NEW data has revealed that alcohol consumption in Australia is at its lowest in 15 years, but cider has defied the trend.
Tasmanian Hospitality Association general manager Steve Old said this was good news for Tasmania, which was renowned for its cider.
He said that cider was one of the fastest-growing areas in the industry.
The Australian Bureau of Statistics figures showed that cider was the only category to increase in the volume of pure alcohol available, each year between 2007-08 and 2012-13.
The Apparent Consumption of Alcohol data, released on Friday, also reveals a continuing downward trend in beer consumption, while wine consumption has plateaued.
The statistics estimate apparent alcohol consumption based on the availability of alcoholic beverages in Australia.
However, beer still represents the biggest proportion of all pure alcohol consumed in 2012-13, at 41 per cent; followed by wine, 37 per cent; spirits, 13 per cent, and ready-to-drink beverages, 7 per cent.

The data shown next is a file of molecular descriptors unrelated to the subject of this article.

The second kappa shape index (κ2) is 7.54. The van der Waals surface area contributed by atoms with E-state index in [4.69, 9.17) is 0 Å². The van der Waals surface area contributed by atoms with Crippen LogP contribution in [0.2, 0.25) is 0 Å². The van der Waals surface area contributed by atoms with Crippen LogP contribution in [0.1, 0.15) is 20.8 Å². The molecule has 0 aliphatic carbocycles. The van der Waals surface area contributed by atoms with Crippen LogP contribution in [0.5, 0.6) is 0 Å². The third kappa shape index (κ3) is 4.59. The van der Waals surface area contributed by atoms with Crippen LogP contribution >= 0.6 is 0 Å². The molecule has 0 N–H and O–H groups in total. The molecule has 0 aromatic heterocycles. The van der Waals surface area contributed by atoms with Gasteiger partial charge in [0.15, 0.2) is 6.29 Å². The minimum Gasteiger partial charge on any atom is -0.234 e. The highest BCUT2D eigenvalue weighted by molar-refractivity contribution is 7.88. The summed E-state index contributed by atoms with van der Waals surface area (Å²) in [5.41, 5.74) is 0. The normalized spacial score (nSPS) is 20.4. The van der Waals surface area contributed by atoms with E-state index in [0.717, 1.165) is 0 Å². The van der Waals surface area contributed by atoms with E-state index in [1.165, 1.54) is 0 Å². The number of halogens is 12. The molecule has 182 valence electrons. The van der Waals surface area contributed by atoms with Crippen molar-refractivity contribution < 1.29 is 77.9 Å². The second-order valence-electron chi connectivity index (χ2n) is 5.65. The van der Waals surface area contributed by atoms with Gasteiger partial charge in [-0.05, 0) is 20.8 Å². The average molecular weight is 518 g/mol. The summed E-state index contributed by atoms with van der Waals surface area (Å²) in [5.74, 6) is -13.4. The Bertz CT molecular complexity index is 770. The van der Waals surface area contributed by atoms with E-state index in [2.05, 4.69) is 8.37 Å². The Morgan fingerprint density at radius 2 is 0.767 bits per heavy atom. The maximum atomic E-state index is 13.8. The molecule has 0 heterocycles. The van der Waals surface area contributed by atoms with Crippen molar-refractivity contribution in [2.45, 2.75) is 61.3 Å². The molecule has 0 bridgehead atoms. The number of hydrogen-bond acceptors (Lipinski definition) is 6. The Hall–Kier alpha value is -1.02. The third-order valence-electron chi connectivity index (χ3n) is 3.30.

The data estimates that cider accounted for a small but growing proportion consumed, at 2 per cent.
Mr Old said he was unsurprised that Australians were drinking less, because his discussions with major breweries and licensees had suggested a decline.
He said governments had also aimed to reduce alcohol advertising and this was starting to have an impact.
``There is always the safe consumption message, but we also have to try and make sure from the breweries and industry point of view, that we remain profitable,'' Mr Old said.
He said there was a lot more competition in the wine and beer sectors, with companies competing for fewer consumers across a greater market.
The rise of microbreweries, and the loss of brand loyalty and shuffling ownership among the major players, also added to the healthy competition, Mr Old said.
ABS health director Louise Gates said across all alcoholic beverages, there were 9.9 litres of pure alcohol available for consumption in 2012-13 for every person in Australia aged 15 years and over.
``This is the lowest level since the mid-1990s,'' she said.
``In terms of pure alcohol, consumption of beer has more than halved since the peak in the mid-1970s, and is now at the lowest level since 1945-46.''